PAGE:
Every once in a while, I pick up a new tool that makes my work days nicer. Here are three that I’ve started using regularly on a recent project. Maybe they’ll make your work days nicer, too.
##Find Your Files With Less Fuss
Born out of the Rust community, `fd` is a tool that plays the same role as `find`. Where `find` plays the part with a little bit of “👴🏼 get off my lawn,” `fd` is more “🍾 with your caviar?” It searches for files quickly, with defaults that make sense in a modern codebase.
File names are matched with Rust’s regular expression engine by default, which is usually more my speed than Bash-style glob matching. It also has a pretty slick `-x` option for running follow-up commands on all the files that it finds. You can do exactly the same thing with `find -exec` or `find | xargs`, but for some reason, `fd`’s syntax sticks in my head better.
Best part? It’s written in Rust. How cool is that?
## Search Files Quicker Than You Can Blink
`ripgrep` is a `grep`-like tool that has changed the way I navigate big codebases. It’s insanely fast–so fast that I’ve had to reevaluate my habitual search algorithm. Instead of keeping a detailed mental map of functions and filenames in my head, I just search. Nine times of of ten, I find exactly what I want faster than I could walk the file graph in my head.
What fuzzy-file-finding with command+p did for me in Sublime and Visual Studio Code, `ripgrep` has done for me at the command line. It gains its speed by making smart use of SIMD operations, Rust’s excellent regular expression engine, and some crazy good performance tuning.
It also smartly ignores everything in my `.gitignore` by default. If I ever need to search through something that I’ve otherwise ignored, I can tack `-u` onto the search to include ignored files.
The search is fast enough that I often find myself doing something that I used to avoid like mail-order fruitcake: searching through `node_modules/`…on purpose 😱. Documentation is great, but when you have wicked-fast searching capabilities, sometimes it’s easier to just read the source.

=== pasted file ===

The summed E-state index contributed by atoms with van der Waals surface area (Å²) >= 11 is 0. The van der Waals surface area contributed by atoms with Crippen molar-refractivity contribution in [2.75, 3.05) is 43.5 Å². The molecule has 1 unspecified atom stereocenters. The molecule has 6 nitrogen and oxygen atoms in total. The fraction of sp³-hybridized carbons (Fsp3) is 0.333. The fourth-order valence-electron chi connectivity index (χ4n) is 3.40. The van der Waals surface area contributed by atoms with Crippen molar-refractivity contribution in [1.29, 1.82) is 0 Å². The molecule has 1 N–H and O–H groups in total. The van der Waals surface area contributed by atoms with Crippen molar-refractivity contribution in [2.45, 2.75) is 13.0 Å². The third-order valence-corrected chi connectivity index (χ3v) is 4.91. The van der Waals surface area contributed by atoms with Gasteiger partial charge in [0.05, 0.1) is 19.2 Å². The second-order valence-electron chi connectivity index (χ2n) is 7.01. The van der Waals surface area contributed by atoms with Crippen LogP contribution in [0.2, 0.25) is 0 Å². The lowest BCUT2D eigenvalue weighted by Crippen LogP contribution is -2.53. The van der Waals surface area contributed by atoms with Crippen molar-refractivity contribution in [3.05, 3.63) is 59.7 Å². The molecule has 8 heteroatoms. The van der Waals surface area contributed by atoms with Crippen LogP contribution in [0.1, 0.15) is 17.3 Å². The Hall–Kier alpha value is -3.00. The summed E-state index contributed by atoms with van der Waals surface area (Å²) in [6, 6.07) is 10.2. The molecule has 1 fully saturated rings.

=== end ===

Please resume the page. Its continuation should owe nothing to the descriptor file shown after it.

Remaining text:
## Cut Through the JSON Undergrowth with jq
There’s an entire jungle of APIs peddling JSON out there. Some of them do really fun stuff. Some of them were written by you, and some by me. All of them share one thing in common. They’re kind of a pain to deal with at a command line.
`jq` (which we’ve [written](https://spin.atomicobject.com/2013/01/27/json-command-line-jq/) [about](https://spin.atomicobject.com/2014/08/26/bash-reusable-tooling/) [before](https://spin.atomicobject.com/2014/05/04/json-toolbox/)) makes parsing JSON at the command line downright pleasant. It has an easy, but powerful, composable syntax that makes short work of even complex tasks.
A few days ago, I had to take a small handful of JSON files that represented an educational curriculum and generate a mapping from a UUID key on level 6 of the nested object structure to a list of Title(s) on levels 6 and 7. The output needed to be in CSV format.
After briefly considering writing a little Ruby or Python script to parse it out, I pulled out `jq` instead and had the job done in about 10 minutes. `jq` even wound up having a handy `@csv` filter that turned my parsed list into a perfectly escaped CSV that I could hand off to a client.
If you haven’t given these tools a try already, check them out and let me know what you think.
Thanks Joe! These tools are so much faster and easier than the CLI tools I was using before for these purposes.
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